She’s a little bit caring and a little bit rock ‘n’ roll. Jessi Ridinger, a former lead singer and classic rock radio disc jockey, is graduating from the University of Colorado College of Nursing in May 2022 with a Bachelor of Science in Nursing (BSN) degree. As a nurse, she will raise her voice to advocate for preventive health and mental health care.
“Eat a balanced meal, drink lots of water and get exercise. Everyone needs to do those basics when they’re young to prevent problems as they grow older. We also need to have conversations early on about mental health so that talk therapy is possible and we can reduce the stigma around mental health issues,” says Jessi Ridinger, BSN class of 2022 at CU College of Nursing.
From DJ to Healthcare
Before she beat the drum for good health care, Ridinger spun records for five years as the number one DJ at a classic rock radio station in Missouri. She was also the lead singer in a band.
Musical talent ran in her family. Her dad toured with the United Service Organization in the 70s and 80s as a pianist and bassist and opened for Blues singer and guitarist Bonnie Raitt, the rock band Dooby Brothers, and other musicians. Her mom was a gospel singer and performed with local bands.
“Since my parents were musicians, I basically grew up in the wings of shows or in the front row,” Ridinger says.
Nurses who helped her mother planted the seed to a career in nursing
She got interested in the nursing profession 15 years ago after her mother had a hysterectomy. Despite complications in her health, Ridinger says the nurses who cared for her mom and her siblings through the ordeal were “guiding lights.”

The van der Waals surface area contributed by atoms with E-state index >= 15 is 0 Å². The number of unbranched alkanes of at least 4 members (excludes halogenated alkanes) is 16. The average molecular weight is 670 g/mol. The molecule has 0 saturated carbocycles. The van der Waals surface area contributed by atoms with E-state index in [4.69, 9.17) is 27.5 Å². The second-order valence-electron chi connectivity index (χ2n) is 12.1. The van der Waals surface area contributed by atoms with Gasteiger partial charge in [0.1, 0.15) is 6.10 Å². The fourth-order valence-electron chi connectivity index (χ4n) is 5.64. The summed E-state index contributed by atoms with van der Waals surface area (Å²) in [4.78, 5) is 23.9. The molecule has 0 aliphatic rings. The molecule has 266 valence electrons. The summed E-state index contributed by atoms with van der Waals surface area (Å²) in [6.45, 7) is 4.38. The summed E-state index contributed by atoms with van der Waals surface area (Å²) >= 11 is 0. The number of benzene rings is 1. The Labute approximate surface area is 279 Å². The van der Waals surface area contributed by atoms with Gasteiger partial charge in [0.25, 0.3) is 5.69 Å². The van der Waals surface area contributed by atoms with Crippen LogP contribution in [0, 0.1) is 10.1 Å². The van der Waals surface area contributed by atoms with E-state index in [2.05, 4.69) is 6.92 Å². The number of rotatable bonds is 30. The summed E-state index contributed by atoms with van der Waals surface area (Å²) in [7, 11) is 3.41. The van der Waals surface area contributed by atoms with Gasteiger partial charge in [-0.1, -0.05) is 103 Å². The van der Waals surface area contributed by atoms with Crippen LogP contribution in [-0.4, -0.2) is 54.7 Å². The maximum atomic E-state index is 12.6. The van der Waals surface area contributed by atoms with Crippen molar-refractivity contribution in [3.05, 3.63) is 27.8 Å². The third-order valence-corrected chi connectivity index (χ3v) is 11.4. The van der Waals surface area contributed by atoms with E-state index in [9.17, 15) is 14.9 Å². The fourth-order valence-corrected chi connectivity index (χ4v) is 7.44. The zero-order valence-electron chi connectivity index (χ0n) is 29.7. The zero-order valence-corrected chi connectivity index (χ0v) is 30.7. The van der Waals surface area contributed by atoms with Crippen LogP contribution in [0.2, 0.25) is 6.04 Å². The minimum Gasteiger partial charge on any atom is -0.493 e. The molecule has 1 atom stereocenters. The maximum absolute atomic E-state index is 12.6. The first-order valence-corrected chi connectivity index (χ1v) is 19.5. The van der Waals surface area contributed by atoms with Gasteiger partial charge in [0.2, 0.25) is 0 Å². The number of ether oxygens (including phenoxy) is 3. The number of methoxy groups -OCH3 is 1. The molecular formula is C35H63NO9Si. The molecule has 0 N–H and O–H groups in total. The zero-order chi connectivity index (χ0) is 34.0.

“The nurses were wonderful human beings. That experience planted the seed for me to get into healthcare.”
Ridinger already had a bachelor’s degree in psychology from CU Denver. She then applied at the CU College of Nursing and planned to work in trauma care. But her course changed one night after caring for a severely injured child in a car crash.
“It was my first night on pediatric rotation at Denver Health. I saw something preventable and sad and scary; a child had been in a traffic accident and hadn’t been wearing a set belt. I cried all the way home,” said the mother of two boys.
“While I know it’s going to be emotionally challenging, I need to go down the path of helping children. Parents and children need to be educated on proper diets, the need for proper hydration, and the need to get outside and get their hearts pumping. We can’t prevent things like genetic disorders, but we can try to make kids as healthy as possible and set them up for success.”
A Gig at Children’s Hospital Colorado Awaits
After graduation, Ridinger will take her state nursing exam called the NCLEX, then will work at Children’s Hospital in Aurora for the Pediatric Mental Health Institute and promote physical and mental health preventative care for low-income populations.
“I think you can create habits and experiences when you’re young that solidify in your brain. Even if you don’t remember the events, you remember the feelings of a healthy state. If we can make an impression on kids in health and mental health, then we can prevent problems for them in the future.”